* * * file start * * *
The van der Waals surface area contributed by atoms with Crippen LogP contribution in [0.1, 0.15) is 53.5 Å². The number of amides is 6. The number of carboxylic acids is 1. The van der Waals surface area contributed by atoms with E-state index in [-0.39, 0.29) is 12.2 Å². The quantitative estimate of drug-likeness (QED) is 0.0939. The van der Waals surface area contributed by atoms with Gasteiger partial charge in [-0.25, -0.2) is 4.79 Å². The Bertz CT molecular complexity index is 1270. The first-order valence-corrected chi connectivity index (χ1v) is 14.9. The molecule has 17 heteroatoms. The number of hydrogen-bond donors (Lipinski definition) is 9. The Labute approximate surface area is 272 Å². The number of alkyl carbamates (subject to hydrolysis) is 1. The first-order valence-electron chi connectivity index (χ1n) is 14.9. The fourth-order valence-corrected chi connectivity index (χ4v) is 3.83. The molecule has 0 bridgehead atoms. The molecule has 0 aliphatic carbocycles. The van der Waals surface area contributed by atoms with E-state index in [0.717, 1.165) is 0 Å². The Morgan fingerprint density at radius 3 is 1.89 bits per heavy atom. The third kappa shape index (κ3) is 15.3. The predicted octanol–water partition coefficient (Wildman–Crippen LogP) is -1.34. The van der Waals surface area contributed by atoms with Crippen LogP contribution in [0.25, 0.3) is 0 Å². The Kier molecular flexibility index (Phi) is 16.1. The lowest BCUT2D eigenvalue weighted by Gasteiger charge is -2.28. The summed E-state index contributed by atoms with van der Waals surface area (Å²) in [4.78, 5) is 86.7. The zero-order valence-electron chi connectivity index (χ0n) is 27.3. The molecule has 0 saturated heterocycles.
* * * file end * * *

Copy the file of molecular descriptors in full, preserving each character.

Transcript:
The van der Waals surface area contributed by atoms with Crippen LogP contribution in [0.1, 0.15) is 53.5 Å². The number of amides is 6. The number of carboxylic acids is 1. The van der Waals surface area contributed by atoms with E-state index in [-0.39, 0.29) is 12.2 Å². The quantitative estimate of drug-likeness (QED) is 0.0939. The van der Waals surface area contributed by atoms with Gasteiger partial charge in [-0.25, -0.2) is 4.79 Å². The Bertz CT molecular complexity index is 1270. The first-order valence-corrected chi connectivity index (χ1v) is 14.9. The molecule has 17 heteroatoms. The number of hydrogen-bond donors (Lipinski definition) is 9. The Labute approximate surface area is 272 Å². The number of alkyl carbamates (subject to hydrolysis) is 1. The first-order valence-electron chi connectivity index (χ1n) is 14.9. The fourth-order valence-corrected chi connectivity index (χ4v) is 3.83. The molecule has 0 bridgehead atoms. The molecule has 0 aliphatic carbocycles. The van der Waals surface area contributed by atoms with E-state index in [0.717, 1.165) is 0 Å². The Morgan fingerprint density at radius 3 is 1.89 bits per heavy atom. The third kappa shape index (κ3) is 15.3. The predicted octanol–water partition coefficient (Wildman–Crippen LogP) is -1.34. The van der Waals surface area contributed by atoms with Crippen LogP contribution in [0.25, 0.3) is 0 Å². The Kier molecular flexibility index (Phi) is 16.1. The lowest BCUT2D eigenvalue weighted by Gasteiger charge is -2.28. The summed E-state index contributed by atoms with van der Waals surface area (Å²) in [4.78, 5) is 86.7. The zero-order valence-electron chi connectivity index (χ0n) is 27.3. The molecule has 0 saturated heterocycles.